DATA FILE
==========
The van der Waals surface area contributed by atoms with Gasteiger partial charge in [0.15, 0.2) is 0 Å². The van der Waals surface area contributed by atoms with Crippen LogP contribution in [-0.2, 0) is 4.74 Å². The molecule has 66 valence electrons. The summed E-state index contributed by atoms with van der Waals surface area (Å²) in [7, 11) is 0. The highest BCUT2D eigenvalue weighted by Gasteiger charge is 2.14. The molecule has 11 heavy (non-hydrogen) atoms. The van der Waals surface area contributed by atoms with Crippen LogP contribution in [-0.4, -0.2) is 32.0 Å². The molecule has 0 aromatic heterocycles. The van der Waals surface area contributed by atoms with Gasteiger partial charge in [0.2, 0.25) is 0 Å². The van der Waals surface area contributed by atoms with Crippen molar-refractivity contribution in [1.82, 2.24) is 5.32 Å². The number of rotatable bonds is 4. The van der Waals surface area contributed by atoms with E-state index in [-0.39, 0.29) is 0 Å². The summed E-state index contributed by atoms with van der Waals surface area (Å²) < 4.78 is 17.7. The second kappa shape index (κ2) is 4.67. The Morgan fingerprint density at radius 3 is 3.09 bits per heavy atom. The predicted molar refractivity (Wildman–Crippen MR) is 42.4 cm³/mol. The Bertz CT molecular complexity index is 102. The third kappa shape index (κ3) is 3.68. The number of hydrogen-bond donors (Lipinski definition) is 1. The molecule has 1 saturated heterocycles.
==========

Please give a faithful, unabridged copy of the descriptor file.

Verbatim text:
The van der Waals surface area contributed by atoms with Gasteiger partial charge in [0.15, 0.2) is 0 Å². The van der Waals surface area contributed by atoms with Crippen LogP contribution in [-0.2, 0) is 4.74 Å². The molecule has 66 valence electrons. The summed E-state index contributed by atoms with van der Waals surface area (Å²) in [7, 11) is 0. The highest BCUT2D eigenvalue weighted by Gasteiger charge is 2.14. The molecule has 11 heavy (non-hydrogen) atoms. The van der Waals surface area contributed by atoms with Crippen LogP contribution in [-0.4, -0.2) is 32.0 Å². The molecule has 0 aromatic heterocycles. The van der Waals surface area contributed by atoms with Gasteiger partial charge in [0.2, 0.25) is 0 Å². The van der Waals surface area contributed by atoms with Crippen molar-refractivity contribution in [1.82, 2.24) is 5.32 Å². The number of rotatable bonds is 4. The van der Waals surface area contributed by atoms with E-state index in [-0.39, 0.29) is 0 Å². The summed E-state index contributed by atoms with van der Waals surface area (Å²) < 4.78 is 17.7. The second kappa shape index (κ2) is 4.67. The Morgan fingerprint density at radius 3 is 3.09 bits per heavy atom. The predicted molar refractivity (Wildman–Crippen MR) is 42.4 cm³/mol. The Bertz CT molecular complexity index is 102. The third kappa shape index (κ3) is 3.68. The number of hydrogen-bond donors (Lipinski definition) is 1. The molecule has 1 saturated heterocycles.